Greenhouse Canada

Agri-food worker COVID-19 assessment centre opens in Windsor-Essex

Producers are encouraged to book appointments for voluntary testing.

June 11, 2020  By Greenhouse Canada

Source: Getty Images

The agri-food worker COVID-19 assessment centre opened in Windsor-Essex earlier this week.

Located in the Nature Fresh Farm Recreation Centre (formerly Sherk Centre), the COVID-19 testing centre started running on June 9. The gymnasium has been converted into a swabbing and testing clinic to offer assessment, testing and care for approximately 8,000 agri-food workers in the area. Workers are registered, swabbed and information is given on the Agrifood Worker Health Aid Card.

“Our top priority is the health and safety of our farm employees, be they international or domestic,” says Joe Sbrocchi, General Manager, Ontario Greenhouse Vegetable Growers (OGVG). “We urge our members to undertake all steps to protect this essential workforce including making testing available to those who are interested.”


Testing facility to improve access for agri-food workers

The facility is an extension of the assessment centre at Erie Shores HealthCare (ESHC). According to ESHC, the Windsor-Essex Health Unit will follow up with all individuals who test positive. Asymptomatic workers who are voluntarily tested do not need to isolate while waiting for results.

“This initiative is creating equitable access to testing [for] workers in the agrifood sector who may have barriers to being tested in our other Assessment Centre, which may not be easy to access for those without transportation or who are working during the day,”saysDr. Ross Moncur, Interim CEO and Chief of Staff for Erie Shores HealthCare.

Highline Mushrooms was the first producer to use the facility and sent over 100 workers on a voluntary basis to be tested and assessed on Tuesday morning. Several buses transported agri-food workers to the site and were met by Essex County medical professionals.

As to why on-site visits are not being conducted, ESHC says the resources and infrastructure are not in place to support on-site testing due to the high number of farms and greenhouses in the region. “In addition, the time required to set up and take down between farms and greenhouses [is] time sensitive and not feasible for timely access.”

Removing stigmas, quelling concerns

“We urge our members to discuss the benefits of testing with their workforce and to recognize there will be fears and stigma associated with testing and positive test results,” says OGVG in a release. “We urge growers, health agencies and government at large to work together to develop culturally appropriate communication materials, in a variety of languages, that help to quell these fears and dispel myths associated with testing and positive outcomes. This is especially important for vulnerable populations.”

OGVG also urges their members to adhere to strict workplace policies, including physical physical distancing where possible, use of physical barriers, increased sanitation and PPE use, as well as operational changes, such as staggered shifts, amenity scheduling and additional on-farm services.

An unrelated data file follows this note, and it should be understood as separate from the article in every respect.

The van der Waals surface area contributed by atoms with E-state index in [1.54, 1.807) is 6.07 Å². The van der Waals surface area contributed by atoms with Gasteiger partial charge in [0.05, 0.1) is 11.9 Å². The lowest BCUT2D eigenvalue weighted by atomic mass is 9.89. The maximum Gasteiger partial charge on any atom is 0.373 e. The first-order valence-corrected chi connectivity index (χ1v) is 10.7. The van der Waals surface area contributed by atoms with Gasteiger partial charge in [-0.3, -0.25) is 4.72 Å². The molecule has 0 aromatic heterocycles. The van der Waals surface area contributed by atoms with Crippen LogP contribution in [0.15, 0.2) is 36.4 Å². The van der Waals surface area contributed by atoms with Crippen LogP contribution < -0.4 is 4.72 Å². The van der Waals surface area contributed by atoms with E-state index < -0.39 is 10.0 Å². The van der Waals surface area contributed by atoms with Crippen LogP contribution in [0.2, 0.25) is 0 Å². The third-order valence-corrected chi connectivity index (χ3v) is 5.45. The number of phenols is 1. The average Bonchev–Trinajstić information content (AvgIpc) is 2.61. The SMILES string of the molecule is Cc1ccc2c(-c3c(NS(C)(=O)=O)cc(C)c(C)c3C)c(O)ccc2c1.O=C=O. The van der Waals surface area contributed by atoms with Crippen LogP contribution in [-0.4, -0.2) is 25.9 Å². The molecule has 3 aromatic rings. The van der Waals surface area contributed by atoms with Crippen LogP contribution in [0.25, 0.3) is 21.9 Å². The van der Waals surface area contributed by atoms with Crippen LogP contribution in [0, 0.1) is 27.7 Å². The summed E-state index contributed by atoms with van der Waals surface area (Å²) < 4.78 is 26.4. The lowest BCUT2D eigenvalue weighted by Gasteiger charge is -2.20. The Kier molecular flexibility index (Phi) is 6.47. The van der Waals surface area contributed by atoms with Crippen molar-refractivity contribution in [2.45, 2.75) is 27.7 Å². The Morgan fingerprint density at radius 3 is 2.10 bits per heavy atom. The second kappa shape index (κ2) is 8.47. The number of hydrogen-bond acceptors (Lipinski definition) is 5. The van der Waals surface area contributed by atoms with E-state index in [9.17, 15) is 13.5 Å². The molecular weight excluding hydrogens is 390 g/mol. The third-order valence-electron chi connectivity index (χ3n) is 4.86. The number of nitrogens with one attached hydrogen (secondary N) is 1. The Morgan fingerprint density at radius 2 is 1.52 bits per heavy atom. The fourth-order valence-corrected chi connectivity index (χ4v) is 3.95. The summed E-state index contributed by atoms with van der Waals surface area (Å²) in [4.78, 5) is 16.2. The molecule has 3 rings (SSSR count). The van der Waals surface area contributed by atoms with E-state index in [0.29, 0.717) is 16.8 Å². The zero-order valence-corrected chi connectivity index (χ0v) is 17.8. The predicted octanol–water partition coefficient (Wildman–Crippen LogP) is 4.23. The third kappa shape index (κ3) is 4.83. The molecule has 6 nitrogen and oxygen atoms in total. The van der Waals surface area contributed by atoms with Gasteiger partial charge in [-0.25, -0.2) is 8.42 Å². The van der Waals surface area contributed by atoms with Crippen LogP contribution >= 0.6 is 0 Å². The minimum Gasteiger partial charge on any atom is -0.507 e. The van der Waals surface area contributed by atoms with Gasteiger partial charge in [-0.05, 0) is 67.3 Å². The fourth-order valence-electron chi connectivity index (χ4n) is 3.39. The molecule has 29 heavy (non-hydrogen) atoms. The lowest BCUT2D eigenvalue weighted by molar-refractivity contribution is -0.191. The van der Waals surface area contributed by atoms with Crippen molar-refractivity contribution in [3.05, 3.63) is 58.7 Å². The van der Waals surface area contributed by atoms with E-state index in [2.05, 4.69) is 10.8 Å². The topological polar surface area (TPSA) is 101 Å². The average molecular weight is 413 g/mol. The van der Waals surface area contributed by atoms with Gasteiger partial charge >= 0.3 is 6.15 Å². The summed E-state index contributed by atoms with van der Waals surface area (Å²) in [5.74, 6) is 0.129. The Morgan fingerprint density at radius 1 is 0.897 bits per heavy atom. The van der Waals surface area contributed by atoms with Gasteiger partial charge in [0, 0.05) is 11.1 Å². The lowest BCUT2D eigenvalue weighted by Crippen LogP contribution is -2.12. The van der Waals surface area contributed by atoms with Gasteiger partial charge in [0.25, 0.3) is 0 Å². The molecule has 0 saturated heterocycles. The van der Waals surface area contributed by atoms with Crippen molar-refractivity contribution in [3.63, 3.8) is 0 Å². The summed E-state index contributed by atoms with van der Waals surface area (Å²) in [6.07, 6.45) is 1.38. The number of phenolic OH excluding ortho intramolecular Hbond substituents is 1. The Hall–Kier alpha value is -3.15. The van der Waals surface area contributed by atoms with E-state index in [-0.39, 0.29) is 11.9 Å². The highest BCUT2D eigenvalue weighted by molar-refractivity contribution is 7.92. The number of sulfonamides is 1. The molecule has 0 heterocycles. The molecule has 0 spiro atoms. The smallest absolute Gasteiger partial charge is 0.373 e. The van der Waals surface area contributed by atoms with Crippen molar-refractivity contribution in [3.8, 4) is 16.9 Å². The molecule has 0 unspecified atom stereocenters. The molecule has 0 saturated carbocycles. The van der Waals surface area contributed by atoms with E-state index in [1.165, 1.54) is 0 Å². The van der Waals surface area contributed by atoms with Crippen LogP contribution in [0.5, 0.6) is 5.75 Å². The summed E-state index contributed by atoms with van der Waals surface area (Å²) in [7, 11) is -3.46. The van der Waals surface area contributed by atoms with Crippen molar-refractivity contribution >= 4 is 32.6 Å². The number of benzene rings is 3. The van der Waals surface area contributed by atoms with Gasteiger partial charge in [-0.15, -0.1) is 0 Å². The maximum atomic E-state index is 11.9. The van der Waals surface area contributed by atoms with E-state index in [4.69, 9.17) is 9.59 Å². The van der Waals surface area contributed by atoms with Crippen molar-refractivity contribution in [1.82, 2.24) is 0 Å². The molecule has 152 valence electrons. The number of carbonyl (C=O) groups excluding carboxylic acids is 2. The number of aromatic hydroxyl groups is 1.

“Growers and employees alike should be reminded that testing is only one part of an effective prevention and control strategy,” says Dr. Justine Taylor of OGVG. For employers faced with differing opinions on voluntary testing among their employees, they are asked to “re-assure their workforce that all steps are being taken to protect their safety and that all protocols remain in place regardless of the testing status of any individuals.”

The clinic runs from 9am to 4pm. Employers are asked to call ESHC Human Resources at 519.326.2373 ext. 4123 to book an appointment.

Below are answers from ESHC on the testing process and bus transport.

What are the logistics?

  • Farms within Essex County work with Erie Shores HealthCare to be pre-assigned a time to arrive at the complex by buses.
  • They arrive with their workers at the Southwest corner entrance of the Complex gymnasium
  • Enter to the right and are registered at one of the 5 tables along the South wall
  • Once completed registration, they will continue to one of the 10 swabbing tables on the East and North walls
  • Before they leave, they check in at the Northwest table to ensure they have their Migrant worker cards with them. If not they will gather the information needed.
  • If at any time there is a worker that appears to need additional care, there will be an assessment table set up along the West wall.
  • Exit the Northwest doors (out by the flag poles) and proceed back to their farms.

Why use a bus to transport? Is that safe?

In keeping with Public Health’s guidance on public transportation, several safety mechanisms have been put in place:

  • All riders will wear masks
  • Every other seat is left empty
  • Hand sanitizer is used when getting on and off the bus
  • Masks and shields are worn by the drivers
  • Buses are sanitized after every route
  • How long will workers be away for testing?
  • The test takes 10 to 20 minutes from start to finish

The Assessment Centre is a regional collaboration between Erie Shores HealthCare, Essex Windsor EMS, the Municipality of Leamington, Windsor Regional Hospital, Hôtel-Dieu Grace Healthcare, Windsor Essex Community Health Centre, Home and Community Care ESC/Ontario Health West Region, Canadian Mental Health Association Windsor-Essex and the Ontario Ministry of Agriculture, Food and Rural Affairs and the Windsor Essex County Health Unit.

More details can be found here

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